Poetry’s Opacity

This month’s blog is by BPS member Natalie Fraser. She can be found on Instagram @thedeepriverdreamer.

Have you ever struggled to understand a poem?

You read it once. Twice. After the third reading, not understanding what the poet is trying to say, you cast it aside, grumbling that it’s indecipherable – or worse. But then, when you mention the poem to poetry-loving friends, their faces light up and they immediately extol its virtues, elaborating on how it moved them to tears. WTF?, you think, nodding your head, not wanting to admit the poem completely baffled you.

How much you appreciate a poem depends, in part, on how you relate to its opacity – its accessibility – how easy it is to grasp its theme. The appreciation of opacity in poetry varies from person to person, culture to culture and even era to era.

Once upon a time schools required pupils to memorize poems. Forced to stand in front of the class and recite poems such as Invictus, by William Ernest Henley, or Paul Revere’s Ride, by Henry Wadsworth Longfellow, students trembled in fear and stumbled through the lines. Some pupils appreciated the poems for the rest of their lives. But it remains debatable as to whether memorization helped the average student to penetrate the opacity of the poem.

The works of the master poet-playwright, Shakespeare, are classically opaque, with fresh meanings and interpretations to be discovered with every reading. People experiencing his language for the first time often begin with a fear of its opacity that diminishes, and then disappears as their delight in the story takes over. Many high school students roll their eyes in dismay when told they must study Shakespeare’s work, but then discover that they actually like it. His compelling universal themes continue to reflect the angst of life today, hundreds of years after he wrote about them, but first readers must pierce the veil of opacity – or even just their fear of opacity – before finding the treasures within.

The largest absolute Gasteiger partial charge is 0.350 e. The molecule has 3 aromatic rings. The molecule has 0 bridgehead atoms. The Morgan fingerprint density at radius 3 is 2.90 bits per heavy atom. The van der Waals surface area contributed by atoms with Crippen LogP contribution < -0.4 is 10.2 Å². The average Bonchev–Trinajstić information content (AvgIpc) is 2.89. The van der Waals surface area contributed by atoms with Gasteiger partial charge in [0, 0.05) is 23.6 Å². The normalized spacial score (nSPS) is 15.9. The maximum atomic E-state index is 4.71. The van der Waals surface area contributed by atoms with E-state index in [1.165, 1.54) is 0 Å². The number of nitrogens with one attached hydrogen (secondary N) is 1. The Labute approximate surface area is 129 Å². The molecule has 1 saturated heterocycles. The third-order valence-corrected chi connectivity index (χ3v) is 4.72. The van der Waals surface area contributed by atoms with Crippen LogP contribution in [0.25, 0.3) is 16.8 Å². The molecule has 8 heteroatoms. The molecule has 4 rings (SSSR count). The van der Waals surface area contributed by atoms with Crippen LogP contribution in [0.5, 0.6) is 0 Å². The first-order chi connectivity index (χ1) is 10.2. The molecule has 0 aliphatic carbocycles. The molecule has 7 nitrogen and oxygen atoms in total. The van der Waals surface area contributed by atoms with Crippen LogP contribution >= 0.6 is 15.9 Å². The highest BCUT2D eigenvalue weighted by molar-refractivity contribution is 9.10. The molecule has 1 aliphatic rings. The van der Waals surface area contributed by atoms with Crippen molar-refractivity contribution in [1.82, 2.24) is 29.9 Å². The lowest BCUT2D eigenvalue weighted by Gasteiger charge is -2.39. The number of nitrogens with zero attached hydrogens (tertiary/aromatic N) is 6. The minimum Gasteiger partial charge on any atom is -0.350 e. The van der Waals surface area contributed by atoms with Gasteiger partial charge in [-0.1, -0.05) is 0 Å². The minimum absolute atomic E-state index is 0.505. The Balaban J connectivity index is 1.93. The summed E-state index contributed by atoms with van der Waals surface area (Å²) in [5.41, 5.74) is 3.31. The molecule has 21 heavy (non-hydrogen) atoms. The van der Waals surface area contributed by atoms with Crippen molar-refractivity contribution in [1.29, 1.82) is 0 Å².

Instapoetry lies on the other side of the spectrum. Its low opacity makes it instantly accessible. It showcases very short, personal, uplifting poems, often with illustrations or photography. Superstar Instapoet Rupi Kaur, a Canadian born in India, rose to fame in 2013 by sharing her illustrated poems on Instagram and Tumblr. Her debut book, “Milk and Honey” appeared on bestseller lists for over a year and sold over three million copies. Her very short, easy to understand poems and winsome illustrations appeal to people trying to make sense of a confusing and complicated world. Her popularity continues, along with many other Instapoets.

Some may deride the simplistic nature of Instagram poetry. But its low opacity level and easy accessiblity work to capture the imagination of young people today, who must struggle with love in the age of Tinder and jobs in a time of outsourcing – and a pandemic – as well as finding their way in a world ruled by social media. The constant, exhausting connection to social media and its accompanying pressures leads many to yearn for simplicity; and they may find that an easy, short, and uplifting poem restores their souls faster than more complex poetry.

While the appreciation of poetry’s opacity varies from person to person and age to age – from Shakespeare and Longfellow to Kaur and Instagram – poetry continues to move us and to help us make sense of our world.

Photo by Suzy Hazelwood on Pexels.com

One thought on “Poetry’s Opacity”

  1. Insightful piece. I prefer poems with a univeral quality that I can identify with. Love your closing line – poetry continues to move us and to help us make sense of our world.

    Like

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